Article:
Young people chatting and drinking at a table in a restaurant

It is a well-known fact that music can affect the mood you are in. But, can the volume of it affect the choices you make?

Just think of your favourite songs and how they make you feel at certain moments in your life. When you’re listening to something that moves you in any way, the brain releases dopamine, a chemical that is involved in both motivation and addiction – this, in turn, elicits a reaction from you, like happiness, sadness, anger, irritation, peacefulness and more. It therefore stands to reason that the volume at which the music is played will have an influence on your mood and actions too.

Recently, a study was done to look at the effects of playing loud music in a restaurant, as opposed to calm music. The result? Customers consumed more, and tended to choose more of the less healthy food and drink options than the healthy ones.

The noise effect – loud music vs. calm music

It’s been proven that volume directly impacts arousal and heart rate: soft music tends to calm us down, while loud music amps us up. If you’ve noticed that restaurants seem to be getting louder and louder, it’s no coincidence. In some instances, it might just be a case of the chef or restaurant owner wanting to play the music that they love to hear, at the volume that they want to hear it. However, most commentators agree that, for the most part, there is an ulterior motive: the bottom line. Take the legendary Hard Rock Café for example. They quickly realised that when fast, loud music was being played, the patrons talked less and left quicker – but, more importantly, they ate more, drank more and spent more. For the owners, it was like music to their ears.

Conversely, when soothing music is being played, we tend to have better self-control, resulting in smarter choices regarding the types of food we consume. But, in the excitement of loud music, we tend to make more impulsive decisions, like choosing burgers instead of salads, or more tequila shots over that glass of water.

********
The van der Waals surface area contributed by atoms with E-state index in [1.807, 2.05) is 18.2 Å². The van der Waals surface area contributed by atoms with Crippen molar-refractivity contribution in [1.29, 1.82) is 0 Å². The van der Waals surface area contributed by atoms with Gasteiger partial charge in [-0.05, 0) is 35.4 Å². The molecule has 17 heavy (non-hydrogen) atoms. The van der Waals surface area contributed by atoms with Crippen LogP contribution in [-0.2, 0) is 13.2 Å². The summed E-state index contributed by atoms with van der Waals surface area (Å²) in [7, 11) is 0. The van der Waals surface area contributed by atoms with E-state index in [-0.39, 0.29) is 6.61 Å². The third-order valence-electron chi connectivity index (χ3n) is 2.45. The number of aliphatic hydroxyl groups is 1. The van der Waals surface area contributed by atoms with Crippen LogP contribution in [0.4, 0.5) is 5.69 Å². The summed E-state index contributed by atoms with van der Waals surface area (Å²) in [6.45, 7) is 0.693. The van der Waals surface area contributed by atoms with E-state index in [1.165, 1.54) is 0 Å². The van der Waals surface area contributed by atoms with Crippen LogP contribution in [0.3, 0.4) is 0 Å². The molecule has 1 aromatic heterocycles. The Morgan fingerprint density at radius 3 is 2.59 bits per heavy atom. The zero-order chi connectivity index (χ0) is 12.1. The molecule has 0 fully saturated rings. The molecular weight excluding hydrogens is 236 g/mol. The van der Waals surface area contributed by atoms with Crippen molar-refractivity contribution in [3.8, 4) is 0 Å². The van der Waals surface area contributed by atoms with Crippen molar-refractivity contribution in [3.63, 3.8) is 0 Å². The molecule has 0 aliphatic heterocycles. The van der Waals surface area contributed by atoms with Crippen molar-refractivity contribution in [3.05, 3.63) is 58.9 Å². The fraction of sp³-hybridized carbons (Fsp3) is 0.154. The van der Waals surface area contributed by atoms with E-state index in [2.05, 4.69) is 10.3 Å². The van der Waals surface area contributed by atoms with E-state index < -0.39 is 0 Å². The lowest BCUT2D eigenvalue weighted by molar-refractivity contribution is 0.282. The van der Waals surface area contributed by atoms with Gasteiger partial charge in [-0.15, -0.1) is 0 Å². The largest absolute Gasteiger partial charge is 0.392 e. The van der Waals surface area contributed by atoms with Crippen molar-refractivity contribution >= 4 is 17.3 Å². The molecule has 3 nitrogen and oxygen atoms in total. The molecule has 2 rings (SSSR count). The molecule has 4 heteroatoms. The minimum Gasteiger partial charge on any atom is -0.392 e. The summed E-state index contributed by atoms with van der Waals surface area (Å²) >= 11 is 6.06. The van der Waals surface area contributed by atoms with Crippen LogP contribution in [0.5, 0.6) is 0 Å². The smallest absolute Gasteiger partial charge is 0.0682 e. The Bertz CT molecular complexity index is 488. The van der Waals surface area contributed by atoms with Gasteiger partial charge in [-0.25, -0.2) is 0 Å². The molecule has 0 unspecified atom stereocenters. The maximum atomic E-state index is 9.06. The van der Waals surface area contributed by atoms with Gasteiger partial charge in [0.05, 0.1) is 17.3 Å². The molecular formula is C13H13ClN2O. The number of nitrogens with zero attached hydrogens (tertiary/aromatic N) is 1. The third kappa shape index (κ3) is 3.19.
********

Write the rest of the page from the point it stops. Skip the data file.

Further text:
Pump up the volume, pump up the consumption

The effects of music
Source: Pexels

There is even a theory that loud music can actually change the taste or flavour of the food and drinks you are consuming.  It may even take longer for you to distinguish the alcohol content of a particular beverage. Recent studies have shown us that loud music can have a substantial, and often negative, impact on a person’s enjoyment and perception of the meal that is before them.

In the case of fine dining, this is probably not the desired effect a restaurateur would want – rather, playing calming music would make more sense in order to create the ambience for an elegant night out. That said, famous chefs like Mario Batali and David Chang pumped up the volume in their restaurants to lure in younger crowds that enjoyed the boisterous vibe. Similarly, think about how TV ads target consumers – in the case of fast-food chain ads, they also tend to pair vibrant music and people with tempting food imagery, and have been proven to trigger junk-food cravings in teenagers.

In short, the volume of the music played can either attract or deter – it depends on who exactly the owners want to target and what kind of restaurant or bar they wish to cultivate.

The louder, the better?

Whether you like loud music or not, there is no doubt that you’ve experienced the effect of it in a bar, club, or restaurant. The more amped up it gets, the more amped up you get…in the end, you either flee or you stay – in most cases eating more, drinking more and spending more. It’s a pretty smart marketing tactic that an increasing number of restaurateurs are adapting.

So, the next time you think it’s getting louder in your favourite restaurant, it’s no mistake – that restaurant is eyeing the bottom line and there’s about to be a whole lot more eating, drinking and spending. If all this talk is making you a little hungry or thirsty, don’t worry – Lucky Nugget has some brilliant online casino games that are themed around just that. Best of all, they won’t expand your waistline in the process and volume control is totally up to you.


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